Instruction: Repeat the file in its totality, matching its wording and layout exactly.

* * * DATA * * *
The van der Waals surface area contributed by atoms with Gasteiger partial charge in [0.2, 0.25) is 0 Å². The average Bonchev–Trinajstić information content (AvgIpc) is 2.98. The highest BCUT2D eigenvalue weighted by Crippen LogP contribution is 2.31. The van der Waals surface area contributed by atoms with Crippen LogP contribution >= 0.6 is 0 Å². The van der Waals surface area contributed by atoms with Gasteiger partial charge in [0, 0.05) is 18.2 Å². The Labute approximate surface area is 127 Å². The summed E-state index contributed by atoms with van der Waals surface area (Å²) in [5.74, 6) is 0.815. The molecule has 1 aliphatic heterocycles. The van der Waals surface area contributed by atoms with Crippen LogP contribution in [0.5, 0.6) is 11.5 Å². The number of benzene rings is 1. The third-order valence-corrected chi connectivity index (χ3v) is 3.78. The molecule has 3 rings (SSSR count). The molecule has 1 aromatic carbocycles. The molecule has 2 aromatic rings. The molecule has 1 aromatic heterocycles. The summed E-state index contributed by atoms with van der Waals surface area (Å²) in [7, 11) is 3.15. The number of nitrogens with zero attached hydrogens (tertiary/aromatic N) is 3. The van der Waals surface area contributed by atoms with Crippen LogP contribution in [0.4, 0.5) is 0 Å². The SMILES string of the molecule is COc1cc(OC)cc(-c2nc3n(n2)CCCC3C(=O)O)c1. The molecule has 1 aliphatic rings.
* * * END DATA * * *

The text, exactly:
The van der Waals surface area contributed by atoms with Gasteiger partial charge in [0.2, 0.25) is 0 Å². The average Bonchev–Trinajstić information content (AvgIpc) is 2.98. The highest BCUT2D eigenvalue weighted by Crippen LogP contribution is 2.31. The van der Waals surface area contributed by atoms with Crippen LogP contribution >= 0.6 is 0 Å². The van der Waals surface area contributed by atoms with Gasteiger partial charge in [0, 0.05) is 18.2 Å². The Labute approximate surface area is 127 Å². The summed E-state index contributed by atoms with van der Waals surface area (Å²) in [5.74, 6) is 0.815. The molecule has 1 aliphatic heterocycles. The van der Waals surface area contributed by atoms with Crippen LogP contribution in [0.5, 0.6) is 11.5 Å². The number of benzene rings is 1. The third-order valence-corrected chi connectivity index (χ3v) is 3.78. The molecule has 3 rings (SSSR count). The molecule has 1 aromatic carbocycles. The molecule has 2 aromatic rings. The molecule has 1 aromatic heterocycles. The summed E-state index contributed by atoms with van der Waals surface area (Å²) in [7, 11) is 3.15. The number of nitrogens with zero attached hydrogens (tertiary/aromatic N) is 3. The van der Waals surface area contributed by atoms with Crippen LogP contribution in [0.4, 0.5) is 0 Å². The SMILES string of the molecule is COc1cc(OC)cc(-c2nc3n(n2)CCCC3C(=O)O)c1. The molecule has 1 aliphatic rings.